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Evaluating a Fertilizer Program

One of the most confusing aspects of owning a home is deciding on a fertilizer program. Should you have it done or do it yourself? Lots of people sell fertilizer programs, which one is the best? Many people offer advice, but what does the lawn really need? 

Fertilizer 101: The Science Overview

First, you must learn what the numbers on a fertilizer bag stand for. The first number represents the element Nitrogen (N), second is Phosphorus (P) and the last is Potassium (K). All fertilizers are stated in this order: N, P and K. Each number tells you how much of each element is present as a percent by weight. For example, if you see this fertilizer, 10-5-14, then you know it is 10% nitrogen, 5% phosphorus and 14% potassium. One hundred pounds of this fertilizer contains 10 pounds of actual nitrogen, 5 pounds of actual phosphorus and 14 pounds of potassium. Being able to calculate how much actual N, P and K is in any given fertilizer is important. The rest of the fertilizer is inert ingredients.

Next, you need to know some basic information. Rates in applying fertilizer are expressed in pounds of fertilizer applied per 1000 square feet. Actual amounts of each element are expressed the same way. For example, if you applied 10 pounds of 10-5-14 per 1000 square feet, you have applied 1 lb. of actual N, .5 lbs. of actual P, and 1.4 lbs. of actual K. Professionals always talk about a program in actual pounds applied. So if someone says they have applied 1 lb. of K, they mean they have applied 1 lb. per 1000 square feet of actual potassium.

Ok, so what does grass actually need in a year? The big rule of thumb, accepted by everyone, is to start out with about 4 # (# is short for pounds) of N, 1# of P and 2# of K per year. This 4-1-2 recommendation has been around for long time, but an "adjusted" rule for our area might be 4.1-1-2.8 or so. All programs will need some adjustment due to soil type, desired appearance, and the fact that Mother Nature has the final word. Adjustments are usually changes in amounts, timing and kinds of fertilizer applied. Let’s evaluate a sample program:
This is close to the 4-1-2, being under for N and over for P and K.

Need to calculate your lawn area? Go to Area Calculator

Rules of Fertilization

1.    Don’t apply more than 1 lb. of N at a time, and if you do put 1# on, wait at least 4      
       weeks before applying any more. Think very carefully before you consider putting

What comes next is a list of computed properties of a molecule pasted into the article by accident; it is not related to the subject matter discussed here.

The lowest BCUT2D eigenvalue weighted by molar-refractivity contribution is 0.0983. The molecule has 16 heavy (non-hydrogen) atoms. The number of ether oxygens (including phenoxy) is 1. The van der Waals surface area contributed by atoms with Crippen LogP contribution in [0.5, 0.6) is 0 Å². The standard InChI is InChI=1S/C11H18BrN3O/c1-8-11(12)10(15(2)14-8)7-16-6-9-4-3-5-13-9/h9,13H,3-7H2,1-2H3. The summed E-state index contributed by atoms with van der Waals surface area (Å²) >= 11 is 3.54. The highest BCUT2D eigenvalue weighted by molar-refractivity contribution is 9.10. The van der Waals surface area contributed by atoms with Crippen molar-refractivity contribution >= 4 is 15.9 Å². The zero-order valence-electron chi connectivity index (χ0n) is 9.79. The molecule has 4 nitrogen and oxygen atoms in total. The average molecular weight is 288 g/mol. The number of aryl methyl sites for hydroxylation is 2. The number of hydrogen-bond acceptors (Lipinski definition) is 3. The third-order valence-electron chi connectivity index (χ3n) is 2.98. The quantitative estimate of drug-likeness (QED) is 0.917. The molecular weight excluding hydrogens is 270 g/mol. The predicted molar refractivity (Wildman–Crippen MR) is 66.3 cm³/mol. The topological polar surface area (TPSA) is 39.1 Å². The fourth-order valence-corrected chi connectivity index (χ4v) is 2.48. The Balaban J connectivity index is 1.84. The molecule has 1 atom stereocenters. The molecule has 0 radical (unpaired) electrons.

on more than 4.5# of N per year, because while over fertilized lawns are greener, they 
       are more prone to problems such as excessive thatch and lawn disease.

2.    September 1st is the most important application of the year, and November 1 is the     
​       second. Don't miss these.

3.    All fertilizer programs are maintenance programs. This means that P and K are       
​       present in the soil at medium or high levels. The only way to determine what the soil's 
       P and K level is to take a soil test and send it to a soil lab for analysis. A lab soil test 
       will measure P and K levels and then a plan can be made to correct any P and K 
       deficiencies. The lab will also test the soil pH. Soils in the Northeast usually have low  
       pH, so lime should be applied annually. Soil tests do not check nitrogen levels because 
       N is not stored in the soil and must always be a part of an application plan. If you have  
       very high expectations for your lawn, I suggest you have a soil test performed every   
       three years or so.

4.    You will likely need to make adjustments in any program to fit your desires. To have     
       the kind of grass you want, you may need to shorten the intervals between
       fertilizations, and go to 5 applications. Your soil type has a big influence. Sandy 
       or added topsoil have less nutrient-holding capacity than a clay soil or one with three
       or more inches of topsoil.

5.    Potassium plays a vital role in a grass plant's appearance, and many soils, particularly 
       sandy types, have low potassium levels. Grass growing on soils with adequate     
       disease potassium levels are deeper rooted, has more drought, heat and cold program 
       hardiness, better and insect resistance, and better color. If a person uses the very 
       popular and described above, collects his clippings and is on sandy soil, he can expect 
​       a K deficiency predict the lawn will look poor.

6.    Over applications of fertilizer will also cause problems.

7.    There are many different fertilizers. If you are low in K, 0-0-60 is a good one. If the of 
       fertilizer program you like does not apply enough K, you can make an additional  with 
       application 0-0-60. Don't apply more than 1.2# actual at one time, and don't mix  
​       potassium another fertilizer; make separate applications.
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Always Green, Inc. is a locally owned and operated hydro seeding company servicing all of Rhode Island. Since 2004 we have been providing hydro- seeding and erosion control services for residential and commercial properties. We specialize in planting quality home lawns for a fraction of the cost of sod. 

In addition to our hydro seed and erosion control products, we continue to add additional services for all your landscape and lawn care needs. Explore our site to learn more about our products and services.

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Coventry, RI 02816

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